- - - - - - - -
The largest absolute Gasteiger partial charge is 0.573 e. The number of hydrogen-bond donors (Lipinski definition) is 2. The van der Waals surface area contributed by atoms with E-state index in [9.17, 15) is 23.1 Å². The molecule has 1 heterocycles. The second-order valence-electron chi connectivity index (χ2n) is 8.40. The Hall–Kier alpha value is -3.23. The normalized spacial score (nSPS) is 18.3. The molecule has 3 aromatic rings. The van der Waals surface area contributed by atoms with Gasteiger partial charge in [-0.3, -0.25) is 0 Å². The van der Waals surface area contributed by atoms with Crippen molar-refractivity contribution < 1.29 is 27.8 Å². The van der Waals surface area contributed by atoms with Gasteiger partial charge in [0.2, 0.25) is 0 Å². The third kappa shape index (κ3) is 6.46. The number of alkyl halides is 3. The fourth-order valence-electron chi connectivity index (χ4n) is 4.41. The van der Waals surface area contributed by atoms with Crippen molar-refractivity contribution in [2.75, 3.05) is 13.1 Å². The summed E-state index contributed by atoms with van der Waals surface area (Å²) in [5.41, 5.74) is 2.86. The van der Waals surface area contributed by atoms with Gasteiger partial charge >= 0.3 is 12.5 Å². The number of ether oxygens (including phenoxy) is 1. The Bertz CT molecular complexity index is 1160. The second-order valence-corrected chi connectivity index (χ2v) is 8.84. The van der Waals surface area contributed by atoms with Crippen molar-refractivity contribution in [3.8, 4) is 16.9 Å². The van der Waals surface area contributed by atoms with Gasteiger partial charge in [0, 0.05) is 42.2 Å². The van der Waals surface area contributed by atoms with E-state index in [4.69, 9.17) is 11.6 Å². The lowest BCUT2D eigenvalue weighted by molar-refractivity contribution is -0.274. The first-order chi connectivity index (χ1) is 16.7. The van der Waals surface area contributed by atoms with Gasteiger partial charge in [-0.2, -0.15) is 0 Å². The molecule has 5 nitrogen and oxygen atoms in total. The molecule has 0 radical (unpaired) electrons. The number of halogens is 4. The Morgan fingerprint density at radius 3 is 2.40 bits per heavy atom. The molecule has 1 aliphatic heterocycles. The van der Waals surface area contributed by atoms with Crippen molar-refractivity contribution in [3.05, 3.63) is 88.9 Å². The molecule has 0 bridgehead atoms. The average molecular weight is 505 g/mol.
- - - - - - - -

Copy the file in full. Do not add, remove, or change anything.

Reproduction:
The largest absolute Gasteiger partial charge is 0.573 e. The number of hydrogen-bond donors (Lipinski definition) is 2. The van der Waals surface area contributed by atoms with E-state index in [9.17, 15) is 23.1 Å². The molecule has 1 heterocycles. The second-order valence-electron chi connectivity index (χ2n) is 8.40. The Hall–Kier alpha value is -3.23. The normalized spacial score (nSPS) is 18.3. The molecule has 3 aromatic rings. The van der Waals surface area contributed by atoms with Gasteiger partial charge in [-0.3, -0.25) is 0 Å². The van der Waals surface area contributed by atoms with Crippen molar-refractivity contribution < 1.29 is 27.8 Å². The van der Waals surface area contributed by atoms with Gasteiger partial charge in [0.2, 0.25) is 0 Å². The third kappa shape index (κ3) is 6.46. The number of alkyl halides is 3. The fourth-order valence-electron chi connectivity index (χ4n) is 4.41. The van der Waals surface area contributed by atoms with Crippen molar-refractivity contribution in [2.75, 3.05) is 13.1 Å². The summed E-state index contributed by atoms with van der Waals surface area (Å²) in [5.41, 5.74) is 2.86. The van der Waals surface area contributed by atoms with Gasteiger partial charge >= 0.3 is 12.5 Å². The number of ether oxygens (including phenoxy) is 1. The Bertz CT molecular complexity index is 1160. The second-order valence-corrected chi connectivity index (χ2v) is 8.84. The van der Waals surface area contributed by atoms with Crippen molar-refractivity contribution in [3.8, 4) is 16.9 Å². The van der Waals surface area contributed by atoms with Gasteiger partial charge in [0, 0.05) is 42.2 Å². The van der Waals surface area contributed by atoms with E-state index in [4.69, 9.17) is 11.6 Å². The lowest BCUT2D eigenvalue weighted by molar-refractivity contribution is -0.274. The first-order chi connectivity index (χ1) is 16.7. The van der Waals surface area contributed by atoms with Gasteiger partial charge in [-0.2, -0.15) is 0 Å². The molecule has 5 nitrogen and oxygen atoms in total. The molecule has 0 radical (unpaired) electrons. The number of halogens is 4. The Morgan fingerprint density at radius 3 is 2.40 bits per heavy atom. The molecule has 1 aliphatic heterocycles. The van der Waals surface area contributed by atoms with Crippen molar-refractivity contribution in [3.05, 3.63) is 88.9 Å². The molecule has 0 bridgehead atoms. The average molecular weight is 505 g/mol.